Getting possessive about apostrophes – Alison Healy on the rise of the punctuation warriors

One activist customised a stepladder and invented an “apostrophiser”

The Apostrophe Protection Society has risen from the ashes, stronger than ever. Photograph: Getty Images

When it feels like the world is hurtling towards hell in a handcart, it’s important to seize upon any small glimmer of hope. If you involuntarily shudder when “its” and “it’s” are used incorrectly, then the Lazarus-like recovery of the Apostrophe Protection Society might offer a sliver of optimism.

Back in 2019, John Richards threw his hands in the air and announced that he was shutting down the UK-based punctuation appreciation group society. He blamed ignorance and laziness for bringing his society to a full stop.

Careless punctuators would now be free to roam the streets, sprinkling unnecessary apostrophes over signs as though they were an optional extra. Councils would shamelessly erect signs warning people to “expect delay’s” and never worry that they might be brought to account for their crimes against the English language. Our children would grow up in a world with so many apple’s and orange’s for sale that they would never know the joy of seeing a correctly-applied apostrophe.

Or so we thought, for the Apostrophe Protection Society has risen from the ashes, stronger than ever. Punctuation warrior Bob McCalden opened a new chapter last year and the rejuvenated society has already amassed more than 2,000 members. After he spoke on RTÉ Radio 1 in September about his battle with Marks & Spencer to correct the line “perfect on it’s own” from its soda water label, he saw a surge in membership from Irish people.

When I checked in with him, he was celebrating the fact that the store had capitulated and removed the rogue apostrophe. As he noted wisely, it was not just an unwanted apostrophe, it was an M&S unwanted apostrophe. It’s good to know that it is possible to care about apostrophes and still find time to make a joke.

But the most passionate punctuation protectors in this land will know that there is also a homegrown group proselytising on abhorrent apostrophisers and miscreant misspellers. The Irish Apostrophe Preservation Society was set up by Pádraig Ó Méalóid in 2010 to highlight the distressing abuse of the apostrophe. When Pádraig set up the Facebook page, he was also hoping to rid the world of writing that didn’t know the difference between “there”, “they’re” and “their”. And don’t get him started on “you’re” and “your”.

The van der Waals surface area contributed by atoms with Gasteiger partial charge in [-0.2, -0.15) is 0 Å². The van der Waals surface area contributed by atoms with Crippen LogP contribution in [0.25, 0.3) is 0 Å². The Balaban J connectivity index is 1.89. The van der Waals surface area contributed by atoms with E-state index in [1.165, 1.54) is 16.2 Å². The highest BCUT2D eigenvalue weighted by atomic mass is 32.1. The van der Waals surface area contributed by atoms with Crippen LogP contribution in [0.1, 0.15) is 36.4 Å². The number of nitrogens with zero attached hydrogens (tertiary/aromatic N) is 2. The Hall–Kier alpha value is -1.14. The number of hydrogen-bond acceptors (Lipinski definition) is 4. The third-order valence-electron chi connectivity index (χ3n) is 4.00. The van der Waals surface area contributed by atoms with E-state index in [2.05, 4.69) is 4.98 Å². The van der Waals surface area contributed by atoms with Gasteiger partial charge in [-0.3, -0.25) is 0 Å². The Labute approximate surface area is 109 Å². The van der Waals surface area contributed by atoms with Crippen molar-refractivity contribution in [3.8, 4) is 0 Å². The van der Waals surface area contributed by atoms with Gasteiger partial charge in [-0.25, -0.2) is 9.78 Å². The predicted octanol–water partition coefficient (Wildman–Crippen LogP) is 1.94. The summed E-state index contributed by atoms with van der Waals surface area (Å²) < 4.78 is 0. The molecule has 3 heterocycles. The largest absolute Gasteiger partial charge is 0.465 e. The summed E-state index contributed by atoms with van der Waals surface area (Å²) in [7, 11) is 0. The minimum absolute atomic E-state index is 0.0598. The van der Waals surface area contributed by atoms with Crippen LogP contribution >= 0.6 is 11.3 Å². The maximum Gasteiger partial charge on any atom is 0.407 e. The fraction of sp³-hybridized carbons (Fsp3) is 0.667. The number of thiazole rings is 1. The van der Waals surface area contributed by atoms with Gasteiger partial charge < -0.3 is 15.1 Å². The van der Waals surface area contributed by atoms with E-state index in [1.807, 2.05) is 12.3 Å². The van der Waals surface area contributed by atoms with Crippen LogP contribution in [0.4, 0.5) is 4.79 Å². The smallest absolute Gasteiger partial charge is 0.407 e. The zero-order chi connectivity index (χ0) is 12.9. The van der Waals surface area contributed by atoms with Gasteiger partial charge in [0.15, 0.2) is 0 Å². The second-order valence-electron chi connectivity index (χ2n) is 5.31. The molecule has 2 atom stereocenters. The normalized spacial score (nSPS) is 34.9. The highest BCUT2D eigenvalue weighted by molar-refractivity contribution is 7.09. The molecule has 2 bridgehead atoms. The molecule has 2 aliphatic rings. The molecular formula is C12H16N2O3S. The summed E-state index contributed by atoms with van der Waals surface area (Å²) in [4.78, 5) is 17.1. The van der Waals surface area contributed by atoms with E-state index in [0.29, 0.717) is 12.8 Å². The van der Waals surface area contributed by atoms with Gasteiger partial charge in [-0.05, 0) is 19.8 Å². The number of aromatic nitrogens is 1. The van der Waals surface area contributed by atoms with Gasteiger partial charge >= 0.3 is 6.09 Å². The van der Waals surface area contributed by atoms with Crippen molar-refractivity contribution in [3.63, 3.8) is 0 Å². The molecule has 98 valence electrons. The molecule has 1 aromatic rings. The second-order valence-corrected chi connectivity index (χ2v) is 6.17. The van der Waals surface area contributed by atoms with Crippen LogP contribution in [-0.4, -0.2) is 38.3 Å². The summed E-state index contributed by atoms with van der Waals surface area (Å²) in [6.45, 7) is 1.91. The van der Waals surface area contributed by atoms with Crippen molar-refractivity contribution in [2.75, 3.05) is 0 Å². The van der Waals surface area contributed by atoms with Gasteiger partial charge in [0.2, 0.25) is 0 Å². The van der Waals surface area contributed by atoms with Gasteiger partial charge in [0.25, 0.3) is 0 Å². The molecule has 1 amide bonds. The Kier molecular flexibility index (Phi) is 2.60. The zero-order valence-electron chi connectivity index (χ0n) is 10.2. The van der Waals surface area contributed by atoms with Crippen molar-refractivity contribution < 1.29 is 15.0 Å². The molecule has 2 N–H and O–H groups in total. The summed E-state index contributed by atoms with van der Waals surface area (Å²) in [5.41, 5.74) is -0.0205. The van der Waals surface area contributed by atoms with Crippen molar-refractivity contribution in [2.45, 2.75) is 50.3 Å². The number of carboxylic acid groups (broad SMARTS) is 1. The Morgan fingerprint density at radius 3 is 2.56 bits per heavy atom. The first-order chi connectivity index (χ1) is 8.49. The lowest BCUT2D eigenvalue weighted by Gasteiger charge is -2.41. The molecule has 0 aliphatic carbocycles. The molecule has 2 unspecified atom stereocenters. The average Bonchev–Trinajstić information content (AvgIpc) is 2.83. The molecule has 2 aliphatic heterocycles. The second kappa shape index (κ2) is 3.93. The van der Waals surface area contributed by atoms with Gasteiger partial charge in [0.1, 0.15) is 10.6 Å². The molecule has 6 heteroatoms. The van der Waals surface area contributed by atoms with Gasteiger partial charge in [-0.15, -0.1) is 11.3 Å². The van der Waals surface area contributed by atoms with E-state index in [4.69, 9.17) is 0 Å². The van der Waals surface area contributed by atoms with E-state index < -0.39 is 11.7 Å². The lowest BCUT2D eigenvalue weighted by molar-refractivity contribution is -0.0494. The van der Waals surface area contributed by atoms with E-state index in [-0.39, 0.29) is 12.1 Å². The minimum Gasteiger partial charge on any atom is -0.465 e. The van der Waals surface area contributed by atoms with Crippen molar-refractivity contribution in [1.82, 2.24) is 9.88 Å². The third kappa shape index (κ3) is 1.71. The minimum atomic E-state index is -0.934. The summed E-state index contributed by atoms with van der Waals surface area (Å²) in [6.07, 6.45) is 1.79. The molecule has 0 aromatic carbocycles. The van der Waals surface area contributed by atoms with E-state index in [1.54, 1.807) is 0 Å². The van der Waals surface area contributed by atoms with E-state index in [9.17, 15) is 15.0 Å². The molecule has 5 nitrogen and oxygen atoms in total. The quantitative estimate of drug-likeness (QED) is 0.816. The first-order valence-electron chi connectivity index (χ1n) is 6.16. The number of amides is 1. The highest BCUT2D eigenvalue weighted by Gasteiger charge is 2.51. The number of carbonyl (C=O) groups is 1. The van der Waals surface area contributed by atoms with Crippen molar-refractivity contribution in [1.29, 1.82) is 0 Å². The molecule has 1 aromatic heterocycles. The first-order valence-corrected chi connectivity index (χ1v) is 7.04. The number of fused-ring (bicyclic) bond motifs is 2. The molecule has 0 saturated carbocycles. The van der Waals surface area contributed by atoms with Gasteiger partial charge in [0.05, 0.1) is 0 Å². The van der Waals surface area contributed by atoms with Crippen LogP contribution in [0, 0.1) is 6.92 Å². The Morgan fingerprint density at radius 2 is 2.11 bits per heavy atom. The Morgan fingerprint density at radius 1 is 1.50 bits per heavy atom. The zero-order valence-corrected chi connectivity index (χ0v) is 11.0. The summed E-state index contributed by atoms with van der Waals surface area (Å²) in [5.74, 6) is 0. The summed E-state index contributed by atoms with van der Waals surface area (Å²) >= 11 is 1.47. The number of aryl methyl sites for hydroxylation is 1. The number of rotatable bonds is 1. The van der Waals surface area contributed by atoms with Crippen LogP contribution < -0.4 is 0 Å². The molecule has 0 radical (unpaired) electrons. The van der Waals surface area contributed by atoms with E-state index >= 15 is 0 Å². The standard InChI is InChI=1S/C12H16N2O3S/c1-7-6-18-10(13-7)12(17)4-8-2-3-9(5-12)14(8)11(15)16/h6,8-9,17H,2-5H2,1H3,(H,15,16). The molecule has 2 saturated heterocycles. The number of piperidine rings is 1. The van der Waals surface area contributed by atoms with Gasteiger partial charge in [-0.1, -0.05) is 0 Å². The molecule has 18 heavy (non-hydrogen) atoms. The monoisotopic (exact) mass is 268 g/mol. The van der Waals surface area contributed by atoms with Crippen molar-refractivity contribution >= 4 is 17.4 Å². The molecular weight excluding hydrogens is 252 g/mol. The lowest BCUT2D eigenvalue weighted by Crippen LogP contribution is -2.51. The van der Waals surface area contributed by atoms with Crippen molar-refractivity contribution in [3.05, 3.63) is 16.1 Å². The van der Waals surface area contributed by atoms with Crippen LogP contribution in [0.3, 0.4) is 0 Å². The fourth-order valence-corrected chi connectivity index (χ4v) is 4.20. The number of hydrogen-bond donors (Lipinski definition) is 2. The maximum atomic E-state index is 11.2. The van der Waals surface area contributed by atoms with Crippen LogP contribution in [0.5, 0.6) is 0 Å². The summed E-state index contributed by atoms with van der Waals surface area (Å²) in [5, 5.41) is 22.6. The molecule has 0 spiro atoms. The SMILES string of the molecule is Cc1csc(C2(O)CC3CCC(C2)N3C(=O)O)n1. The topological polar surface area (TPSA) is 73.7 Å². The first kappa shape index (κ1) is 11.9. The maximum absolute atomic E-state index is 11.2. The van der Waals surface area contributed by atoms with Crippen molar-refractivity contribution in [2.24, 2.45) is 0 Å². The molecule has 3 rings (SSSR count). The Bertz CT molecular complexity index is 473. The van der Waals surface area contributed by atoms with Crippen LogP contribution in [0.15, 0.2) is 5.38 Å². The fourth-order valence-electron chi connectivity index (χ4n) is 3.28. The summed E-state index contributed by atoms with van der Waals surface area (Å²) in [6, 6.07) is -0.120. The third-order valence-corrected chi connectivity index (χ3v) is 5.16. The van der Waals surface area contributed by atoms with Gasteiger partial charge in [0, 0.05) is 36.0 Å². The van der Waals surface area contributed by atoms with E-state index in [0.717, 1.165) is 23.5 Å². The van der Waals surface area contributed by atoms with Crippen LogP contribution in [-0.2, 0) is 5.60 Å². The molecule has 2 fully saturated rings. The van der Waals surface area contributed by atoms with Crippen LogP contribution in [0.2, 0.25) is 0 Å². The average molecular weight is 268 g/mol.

Thirteen years later, the page has amassed more than 5,400 members and they are an active bunch, on high alert for apostrophe abuse and general carelessness. One recent post highlighted a sign for “pumkings” in a supermarket while another produced a catalogue of misdemeanours on a children’s menu that offered “pizza’s and pasta’s” with a large portion of grammatical errors on the side. And an eagle-eyed crossword enthusiast highlighted an error in this very publication. A crossword clue had looked for a French desert wine, which led to a few quips about the wine being very dry. You have to hand it to them; these grammarians are a jocular bunch.

But there is no evidence that they have taken their fight to the streets, like the Bristol grammar vigilante who was the subject of a BBC Radio 4 documentary in 2017. It told how the unnamed engineer roamed the streets at night, correcting poor punctuation on shop fronts. Twenty years ago, he tackled his first sign, a council sign with a host of “ridiculous apostrophes” that he scratched off. Then he was affronted by a sign for “Amys Nail’s” and went on the offensive again.

As his work expanded, he customised a stepladder and invented an apostrophiser – an eight-foot-long device that allows him to plant a sticky-back plastic apostrophe in hard-to-reach areas. Asked if he was committing criminal damage, he said it was more of a crime to display an errant apostrophe.

If you feel that there are more serious things to worry about, such as the rise of fascism and the far-right, then you might appreciate the work of an Italian vigilante. Although he has eased up on his work in recent years, Cibo definitely left his mark on Verona.

The street artist had grown so despondent at the proliferation of Nazi graffiti around the city that he started painting more pleasant things over the swastikas and ugly messages. Being Italian, he chose food, of course. So caprese salads, luscious strawberries, pasta and cupcakes took the place of the hate-filled symbols. And when the neo-Nazi supporters came back to deface his art, it only inspired him to add more detail to the mural.

He has covered something bad with something good in a language everyone understands. Making the world better, one glorious wedge of cheese at a time. And who could argue with that?

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